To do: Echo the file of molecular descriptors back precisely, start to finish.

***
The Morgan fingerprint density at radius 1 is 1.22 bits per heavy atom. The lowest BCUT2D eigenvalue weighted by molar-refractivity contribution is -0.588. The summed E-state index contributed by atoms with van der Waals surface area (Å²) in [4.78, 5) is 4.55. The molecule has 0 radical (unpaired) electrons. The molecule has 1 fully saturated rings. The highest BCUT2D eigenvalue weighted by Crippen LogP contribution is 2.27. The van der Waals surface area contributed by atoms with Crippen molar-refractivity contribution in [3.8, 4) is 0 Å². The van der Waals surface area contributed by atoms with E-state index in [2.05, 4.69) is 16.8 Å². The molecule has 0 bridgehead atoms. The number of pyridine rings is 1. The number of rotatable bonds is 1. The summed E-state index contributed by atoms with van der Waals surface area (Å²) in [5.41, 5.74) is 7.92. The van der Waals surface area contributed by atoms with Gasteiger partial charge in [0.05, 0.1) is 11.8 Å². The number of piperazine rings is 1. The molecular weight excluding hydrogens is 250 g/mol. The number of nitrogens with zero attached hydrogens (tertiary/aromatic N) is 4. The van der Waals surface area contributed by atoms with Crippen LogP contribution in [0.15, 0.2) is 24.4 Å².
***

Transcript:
The Morgan fingerprint density at radius 1 is 1.22 bits per heavy atom. The lowest BCUT2D eigenvalue weighted by molar-refractivity contribution is -0.588. The summed E-state index contributed by atoms with van der Waals surface area (Å²) in [4.78, 5) is 4.55. The molecule has 0 radical (unpaired) electrons. The molecule has 1 fully saturated rings. The highest BCUT2D eigenvalue weighted by Crippen LogP contribution is 2.27. The van der Waals surface area contributed by atoms with Crippen molar-refractivity contribution in [3.8, 4) is 0 Å². The van der Waals surface area contributed by atoms with E-state index in [2.05, 4.69) is 16.8 Å². The molecule has 0 bridgehead atoms. The number of pyridine rings is 1. The number of rotatable bonds is 1. The summed E-state index contributed by atoms with van der Waals surface area (Å²) in [5.41, 5.74) is 7.92. The van der Waals surface area contributed by atoms with Gasteiger partial charge in [0.05, 0.1) is 11.8 Å². The number of piperazine rings is 1. The molecular weight excluding hydrogens is 250 g/mol. The number of nitrogens with zero attached hydrogens (tertiary/aromatic N) is 4. The van der Waals surface area contributed by atoms with Crippen LogP contribution in [0.15, 0.2) is 24.4 Å².